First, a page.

1. Stability: Whether a stablecoin is pegged to the target legal currency, and whether the deviation is within an acceptable range;
  2. Utilization rate of assets: The essential mechanism of most decentralized stablecoins is to print more money using money, and the capital efficiency of this process is also a major asset for protocols;
  3. Earning power of protocols: How a protocol profits from the issuance of stablecoins, and the source & stability of revenue.

Market Landscape

Let’s begin with a quick overview of the current stablecoin market. Most stablecoins issued in the market are USDC and USDT, which account for 74% of the total supply of all stablecoins, while 16% is taken up by decentralized stablecoins. Meanwhile, USDT contributed 84% of the total trading volume registered by the market. Overall, the proportion of decentralized stablecoins in the total market cap of all stablecoins is not that high, and they are also traded less frequently. Despite this, from the perspective of growth, the market share of decentralized stablecoins is rising.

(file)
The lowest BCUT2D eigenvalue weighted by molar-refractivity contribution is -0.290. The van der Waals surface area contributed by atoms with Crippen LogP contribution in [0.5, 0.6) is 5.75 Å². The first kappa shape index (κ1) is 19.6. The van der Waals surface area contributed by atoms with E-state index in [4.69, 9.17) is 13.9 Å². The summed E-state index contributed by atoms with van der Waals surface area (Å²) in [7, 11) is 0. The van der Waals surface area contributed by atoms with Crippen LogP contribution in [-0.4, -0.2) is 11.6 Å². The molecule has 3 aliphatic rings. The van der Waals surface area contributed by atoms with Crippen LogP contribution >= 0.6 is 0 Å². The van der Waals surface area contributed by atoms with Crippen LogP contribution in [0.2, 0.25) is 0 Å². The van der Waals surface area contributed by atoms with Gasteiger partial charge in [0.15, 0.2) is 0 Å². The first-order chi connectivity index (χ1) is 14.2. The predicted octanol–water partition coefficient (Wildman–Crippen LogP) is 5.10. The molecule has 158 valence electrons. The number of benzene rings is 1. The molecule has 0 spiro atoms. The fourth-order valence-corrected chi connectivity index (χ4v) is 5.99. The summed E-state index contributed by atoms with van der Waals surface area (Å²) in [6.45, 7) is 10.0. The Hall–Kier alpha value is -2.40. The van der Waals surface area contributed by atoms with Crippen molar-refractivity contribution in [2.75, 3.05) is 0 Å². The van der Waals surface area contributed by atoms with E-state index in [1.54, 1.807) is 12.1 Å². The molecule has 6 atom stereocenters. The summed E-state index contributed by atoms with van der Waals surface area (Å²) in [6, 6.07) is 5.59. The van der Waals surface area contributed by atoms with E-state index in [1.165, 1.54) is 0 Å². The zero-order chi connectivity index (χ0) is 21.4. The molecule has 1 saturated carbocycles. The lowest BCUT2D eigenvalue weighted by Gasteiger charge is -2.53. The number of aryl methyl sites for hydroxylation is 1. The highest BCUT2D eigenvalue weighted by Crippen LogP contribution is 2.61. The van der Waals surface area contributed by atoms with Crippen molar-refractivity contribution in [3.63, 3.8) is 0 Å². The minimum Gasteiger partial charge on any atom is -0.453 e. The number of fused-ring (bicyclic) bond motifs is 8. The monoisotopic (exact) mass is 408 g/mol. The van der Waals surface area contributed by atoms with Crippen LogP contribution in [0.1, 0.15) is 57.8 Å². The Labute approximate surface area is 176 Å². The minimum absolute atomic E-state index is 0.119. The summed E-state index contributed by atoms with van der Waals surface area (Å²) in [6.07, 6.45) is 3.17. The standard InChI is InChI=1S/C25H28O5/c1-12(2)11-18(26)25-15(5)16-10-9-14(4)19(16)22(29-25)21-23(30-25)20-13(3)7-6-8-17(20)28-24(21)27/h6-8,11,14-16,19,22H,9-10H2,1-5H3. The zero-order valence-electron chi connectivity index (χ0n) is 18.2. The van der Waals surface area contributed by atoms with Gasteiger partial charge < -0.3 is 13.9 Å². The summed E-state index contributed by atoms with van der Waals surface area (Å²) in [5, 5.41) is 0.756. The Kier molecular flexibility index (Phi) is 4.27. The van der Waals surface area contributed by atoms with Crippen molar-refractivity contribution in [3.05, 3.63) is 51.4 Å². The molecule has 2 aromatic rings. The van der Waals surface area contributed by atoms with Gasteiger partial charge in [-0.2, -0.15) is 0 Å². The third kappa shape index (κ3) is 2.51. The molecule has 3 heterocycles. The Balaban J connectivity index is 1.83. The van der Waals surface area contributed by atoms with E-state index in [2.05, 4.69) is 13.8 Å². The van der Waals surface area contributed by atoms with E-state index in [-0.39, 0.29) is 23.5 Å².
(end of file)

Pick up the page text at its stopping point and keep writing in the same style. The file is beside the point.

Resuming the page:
Source: Coingecko, CoinEx Institute

In today’s market, there are four types of decentralized stablecoin protocols: the over-collateralized, the partially collateralized, the ecosystem type, and the derivative type. Moreover, many extensively adopted protocols (by the total supply and trading volume) are over-collateralized, while the derivative type is a new category of decentralized stablecoin protocol, and most of such protocols are under testing or just launched. The picture below shows the market share of the four types of protocols by total supply.

Source: Coingecko, CoinEx Institute

Over-collateralized stablecoin protocols

Over-collateralized stablecoins are deployed on protocols that allow users to mint crypto assets by depositing crypto collaterals that are worth less than the cryptos to be minted. These highly stable protocols use such over-collateralized assets to cushion assets on the protocol, and users’ positions will be liquidated when their collateralization rate reaches the liquidation level. The disadvantage of such protocols is equally clear — low utilization rate of assets.